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1 Beaverton Politics- General

The Trouble with Principle

by

The Trouble with Principle Cover

 

Synopses & Reviews

Publisher Comments:

Stanley Fish is an equal opportunity antagonist. A theorist who has taken on theorists, an academician who has riled the academy, a legal scholar and political pundit who has ruffled feathers left and right, Fish here turns with customary gusto to the trouble with principle. Specifically, Fish has a quarrel with neutral principles. The trouble? They operate by sacrificing everything people care about to their own purity. And they are deployed with equal highmindedness and equally absurd results by liberals and conservatives alike.

In this bracing book, Fish argues that there is no realm of higher order impartiality--no neutral or fair territory on which to stake a claim--and that those who invoke one are always making a rhetorical and political gesture. In the end, it is history and context, the very substance against which a purportedly abstract principle defines itself, that determines a principle's content and power. In the course of making this argument, Fish takes up questions about academic freedom and hate speech, affirmative action and multiculturalism, the boundaries between church and state, and much more. Sparing no one, he shows how our notions of intellectual and religious liberty--cherished by those at both ends of the political spectrum--are artifacts of the very partisan politics they supposedly transcend. The Trouble with Principle offers a provocative challenge to the debates of our day that no intellectually honest citizen can afford to ignore.

Synopsis:

Stanley Fish is an equal opportunity antagonist. A theorist who has taken on theorists, an academician who has riled the academy, a legal scholar and political pundit who has ruffled feathers leftand right, Fish here turns with customary gusto to the trouble with principle. Specifically, Fish has a quarrel with neutralprinciples. The trouble? They operate by sacrificing everything people careabout to their own purity. And they are deployed with equal highmindedness and equally absurd results by liberals and conservatives alike.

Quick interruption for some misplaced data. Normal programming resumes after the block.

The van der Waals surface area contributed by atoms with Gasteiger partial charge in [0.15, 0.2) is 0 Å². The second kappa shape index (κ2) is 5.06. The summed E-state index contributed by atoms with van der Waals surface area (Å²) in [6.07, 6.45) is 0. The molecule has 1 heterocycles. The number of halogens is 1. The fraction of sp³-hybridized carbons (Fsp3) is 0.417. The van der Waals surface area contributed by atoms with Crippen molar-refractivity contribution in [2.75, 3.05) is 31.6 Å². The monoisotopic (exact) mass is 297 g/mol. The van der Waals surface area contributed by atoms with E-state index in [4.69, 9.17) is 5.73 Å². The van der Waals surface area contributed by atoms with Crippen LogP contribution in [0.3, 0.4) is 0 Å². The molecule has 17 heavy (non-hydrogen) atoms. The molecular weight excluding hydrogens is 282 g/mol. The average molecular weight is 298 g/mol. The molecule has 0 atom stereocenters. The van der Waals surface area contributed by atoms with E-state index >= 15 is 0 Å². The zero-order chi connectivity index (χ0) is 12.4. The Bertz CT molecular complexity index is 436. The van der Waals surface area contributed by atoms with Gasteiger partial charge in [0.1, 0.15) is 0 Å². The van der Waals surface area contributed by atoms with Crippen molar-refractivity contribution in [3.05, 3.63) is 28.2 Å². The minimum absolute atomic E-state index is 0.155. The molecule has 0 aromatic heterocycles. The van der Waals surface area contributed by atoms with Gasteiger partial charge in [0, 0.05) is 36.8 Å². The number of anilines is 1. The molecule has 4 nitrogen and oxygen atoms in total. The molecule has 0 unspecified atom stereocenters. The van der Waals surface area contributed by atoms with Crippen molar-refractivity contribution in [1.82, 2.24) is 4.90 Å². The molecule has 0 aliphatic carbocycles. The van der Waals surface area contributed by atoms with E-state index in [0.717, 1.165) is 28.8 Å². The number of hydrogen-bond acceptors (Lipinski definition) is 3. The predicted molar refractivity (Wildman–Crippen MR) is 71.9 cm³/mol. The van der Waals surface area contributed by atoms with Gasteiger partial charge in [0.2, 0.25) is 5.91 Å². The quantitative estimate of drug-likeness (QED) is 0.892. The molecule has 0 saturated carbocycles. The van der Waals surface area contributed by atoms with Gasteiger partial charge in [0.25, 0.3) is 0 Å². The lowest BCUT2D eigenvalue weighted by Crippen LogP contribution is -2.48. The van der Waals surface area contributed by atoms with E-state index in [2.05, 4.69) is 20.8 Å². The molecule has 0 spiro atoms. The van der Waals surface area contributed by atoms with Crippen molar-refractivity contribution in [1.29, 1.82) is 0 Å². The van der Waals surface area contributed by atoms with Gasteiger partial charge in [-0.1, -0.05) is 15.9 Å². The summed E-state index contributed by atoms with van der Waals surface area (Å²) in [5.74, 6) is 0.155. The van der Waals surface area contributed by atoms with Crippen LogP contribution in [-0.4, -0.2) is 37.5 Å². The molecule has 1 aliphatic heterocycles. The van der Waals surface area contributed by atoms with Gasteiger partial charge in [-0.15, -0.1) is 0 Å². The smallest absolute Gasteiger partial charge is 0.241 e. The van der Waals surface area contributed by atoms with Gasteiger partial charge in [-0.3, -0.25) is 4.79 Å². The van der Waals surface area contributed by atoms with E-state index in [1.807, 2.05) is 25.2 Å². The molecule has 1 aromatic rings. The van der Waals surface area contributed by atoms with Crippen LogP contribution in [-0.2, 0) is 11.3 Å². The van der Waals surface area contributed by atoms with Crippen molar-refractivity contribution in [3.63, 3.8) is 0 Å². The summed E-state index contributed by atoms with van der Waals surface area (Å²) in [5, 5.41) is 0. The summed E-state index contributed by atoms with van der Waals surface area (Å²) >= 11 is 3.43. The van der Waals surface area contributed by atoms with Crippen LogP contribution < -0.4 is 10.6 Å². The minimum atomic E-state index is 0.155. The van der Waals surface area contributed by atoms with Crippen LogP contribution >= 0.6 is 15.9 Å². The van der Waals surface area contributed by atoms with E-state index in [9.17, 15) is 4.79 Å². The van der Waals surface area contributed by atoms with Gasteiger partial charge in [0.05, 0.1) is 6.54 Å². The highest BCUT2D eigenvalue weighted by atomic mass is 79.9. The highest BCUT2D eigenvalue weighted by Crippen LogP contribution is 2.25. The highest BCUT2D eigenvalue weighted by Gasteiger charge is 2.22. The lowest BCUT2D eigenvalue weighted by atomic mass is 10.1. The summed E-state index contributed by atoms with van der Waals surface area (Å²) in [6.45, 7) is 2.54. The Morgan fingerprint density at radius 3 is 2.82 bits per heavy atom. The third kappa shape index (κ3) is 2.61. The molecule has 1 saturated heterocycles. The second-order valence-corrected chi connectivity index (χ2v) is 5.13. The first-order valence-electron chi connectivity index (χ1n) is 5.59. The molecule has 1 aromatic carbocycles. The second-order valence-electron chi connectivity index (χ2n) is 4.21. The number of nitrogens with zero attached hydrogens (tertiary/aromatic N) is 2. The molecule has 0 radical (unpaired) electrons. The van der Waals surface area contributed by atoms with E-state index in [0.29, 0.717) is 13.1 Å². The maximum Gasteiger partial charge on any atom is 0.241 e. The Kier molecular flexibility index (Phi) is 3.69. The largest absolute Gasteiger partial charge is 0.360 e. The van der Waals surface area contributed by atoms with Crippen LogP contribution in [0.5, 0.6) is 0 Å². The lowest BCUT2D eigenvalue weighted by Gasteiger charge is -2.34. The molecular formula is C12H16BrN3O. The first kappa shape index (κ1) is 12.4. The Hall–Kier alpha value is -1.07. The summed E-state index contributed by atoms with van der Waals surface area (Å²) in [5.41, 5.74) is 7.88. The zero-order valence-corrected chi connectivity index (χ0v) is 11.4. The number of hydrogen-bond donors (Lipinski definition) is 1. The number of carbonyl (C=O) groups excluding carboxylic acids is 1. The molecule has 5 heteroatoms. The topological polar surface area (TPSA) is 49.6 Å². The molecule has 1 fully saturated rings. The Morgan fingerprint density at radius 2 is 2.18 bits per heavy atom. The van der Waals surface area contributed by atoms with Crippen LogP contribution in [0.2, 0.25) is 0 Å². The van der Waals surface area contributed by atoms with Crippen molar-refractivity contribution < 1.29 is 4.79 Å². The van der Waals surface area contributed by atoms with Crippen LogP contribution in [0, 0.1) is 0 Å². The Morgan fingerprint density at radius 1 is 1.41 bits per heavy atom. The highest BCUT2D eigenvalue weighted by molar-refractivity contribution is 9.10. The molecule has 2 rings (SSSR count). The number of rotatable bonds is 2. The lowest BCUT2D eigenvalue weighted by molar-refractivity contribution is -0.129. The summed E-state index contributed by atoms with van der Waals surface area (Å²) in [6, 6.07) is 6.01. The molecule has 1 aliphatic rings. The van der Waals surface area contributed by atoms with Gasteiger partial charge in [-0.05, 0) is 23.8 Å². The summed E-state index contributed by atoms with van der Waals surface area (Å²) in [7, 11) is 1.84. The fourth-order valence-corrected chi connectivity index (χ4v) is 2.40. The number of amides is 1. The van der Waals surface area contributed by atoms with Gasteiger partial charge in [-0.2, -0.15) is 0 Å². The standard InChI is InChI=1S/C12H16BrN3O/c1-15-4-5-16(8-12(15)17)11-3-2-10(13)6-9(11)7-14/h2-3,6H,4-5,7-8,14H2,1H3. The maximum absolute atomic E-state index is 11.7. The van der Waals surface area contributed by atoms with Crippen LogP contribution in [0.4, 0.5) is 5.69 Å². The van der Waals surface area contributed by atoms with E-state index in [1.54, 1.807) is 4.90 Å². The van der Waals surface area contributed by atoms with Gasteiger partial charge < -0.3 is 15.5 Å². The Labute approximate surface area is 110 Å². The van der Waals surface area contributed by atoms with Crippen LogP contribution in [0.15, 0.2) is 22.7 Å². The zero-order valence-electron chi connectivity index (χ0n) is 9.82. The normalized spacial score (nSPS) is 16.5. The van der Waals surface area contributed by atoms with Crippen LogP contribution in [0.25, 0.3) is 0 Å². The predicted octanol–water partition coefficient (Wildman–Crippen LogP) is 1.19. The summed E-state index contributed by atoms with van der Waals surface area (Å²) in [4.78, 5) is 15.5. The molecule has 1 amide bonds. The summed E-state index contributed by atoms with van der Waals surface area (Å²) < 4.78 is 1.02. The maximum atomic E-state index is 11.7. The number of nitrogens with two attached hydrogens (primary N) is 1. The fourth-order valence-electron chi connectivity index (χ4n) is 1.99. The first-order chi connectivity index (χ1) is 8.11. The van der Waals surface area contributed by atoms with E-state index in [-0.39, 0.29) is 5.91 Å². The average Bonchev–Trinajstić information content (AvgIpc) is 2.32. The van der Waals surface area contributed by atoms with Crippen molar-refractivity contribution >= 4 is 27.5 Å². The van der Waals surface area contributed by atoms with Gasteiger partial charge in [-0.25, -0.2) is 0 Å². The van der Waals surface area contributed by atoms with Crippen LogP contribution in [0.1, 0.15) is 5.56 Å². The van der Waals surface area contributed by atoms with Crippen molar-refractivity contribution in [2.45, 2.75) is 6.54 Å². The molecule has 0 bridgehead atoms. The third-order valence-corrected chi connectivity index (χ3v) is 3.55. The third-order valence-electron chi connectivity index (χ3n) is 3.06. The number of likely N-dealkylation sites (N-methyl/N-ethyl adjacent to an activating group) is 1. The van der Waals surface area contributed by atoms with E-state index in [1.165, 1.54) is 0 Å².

In this bracing book, Fish argues that there is no realm ofhigher order impartiality--no neutral or fair territory on which to stake a claim--and that those who invoke one are always making a rhetorical and political gesture. In the end, it is history and context, the very substance againstwhich a purportedly abstract principle defines itself, that determines a principle's content and power. In the course of making this argument, Fish takes up questions about academic freedom and hate speech, affirmative action andmulticulturalism, the boundaries between church and state, and much more. Sparing no one, he shows how our notions of intellectual and religious liberty--cherished by those at both ends of the political spectrum--are artifacts of thevery partisan politics they supposedly transcend. The Trouble with Principleoffers a provocative challenge to the debates of our day that no intellectually honest citizen can afford to ignore.

About the Author

<>Stanley Fishis Dean of the College of Liberal Arts and Sciences at the <>University of Illinois at Chicago. His many books include There's No Such Thing as Free Speech, and It's a Good Thing Too.